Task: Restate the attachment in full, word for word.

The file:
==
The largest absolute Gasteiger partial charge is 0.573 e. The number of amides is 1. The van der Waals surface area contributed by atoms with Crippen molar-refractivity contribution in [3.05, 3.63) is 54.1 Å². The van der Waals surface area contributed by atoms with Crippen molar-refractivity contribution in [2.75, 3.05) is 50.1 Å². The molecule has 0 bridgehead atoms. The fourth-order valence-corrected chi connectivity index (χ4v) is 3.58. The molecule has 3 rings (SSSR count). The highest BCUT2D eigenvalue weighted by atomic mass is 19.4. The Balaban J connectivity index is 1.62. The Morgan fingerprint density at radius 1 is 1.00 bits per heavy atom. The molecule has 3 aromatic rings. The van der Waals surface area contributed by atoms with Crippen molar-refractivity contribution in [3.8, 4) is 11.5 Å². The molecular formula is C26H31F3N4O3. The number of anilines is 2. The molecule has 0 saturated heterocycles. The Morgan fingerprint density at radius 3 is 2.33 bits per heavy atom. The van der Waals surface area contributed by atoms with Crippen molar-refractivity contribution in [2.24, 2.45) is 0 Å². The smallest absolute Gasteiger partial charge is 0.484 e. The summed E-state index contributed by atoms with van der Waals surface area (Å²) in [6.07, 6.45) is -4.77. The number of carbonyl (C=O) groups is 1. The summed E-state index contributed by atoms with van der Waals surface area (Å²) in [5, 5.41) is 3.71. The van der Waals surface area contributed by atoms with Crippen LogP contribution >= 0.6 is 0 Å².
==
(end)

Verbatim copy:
The largest absolute Gasteiger partial charge is 0.573 e. The number of amides is 1. The van der Waals surface area contributed by atoms with Crippen molar-refractivity contribution in [3.05, 3.63) is 54.1 Å². The van der Waals surface area contributed by atoms with Crippen molar-refractivity contribution in [2.75, 3.05) is 50.1 Å². The molecule has 0 bridgehead atoms. The fourth-order valence-corrected chi connectivity index (χ4v) is 3.58. The molecule has 3 rings (SSSR count). The highest BCUT2D eigenvalue weighted by atomic mass is 19.4. The Balaban J connectivity index is 1.62. The Morgan fingerprint density at radius 1 is 1.00 bits per heavy atom. The molecule has 3 aromatic rings. The van der Waals surface area contributed by atoms with Crippen molar-refractivity contribution in [3.8, 4) is 11.5 Å². The molecular formula is C26H31F3N4O3. The number of anilines is 2. The molecule has 0 saturated heterocycles. The Morgan fingerprint density at radius 3 is 2.33 bits per heavy atom. The van der Waals surface area contributed by atoms with Crippen molar-refractivity contribution in [2.24, 2.45) is 0 Å². The smallest absolute Gasteiger partial charge is 0.484 e. The summed E-state index contributed by atoms with van der Waals surface area (Å²) in [6.07, 6.45) is -4.77. The number of carbonyl (C=O) groups is 1. The summed E-state index contributed by atoms with van der Waals surface area (Å²) in [5, 5.41) is 3.71. The van der Waals surface area contributed by atoms with Crippen LogP contribution >= 0.6 is 0 Å².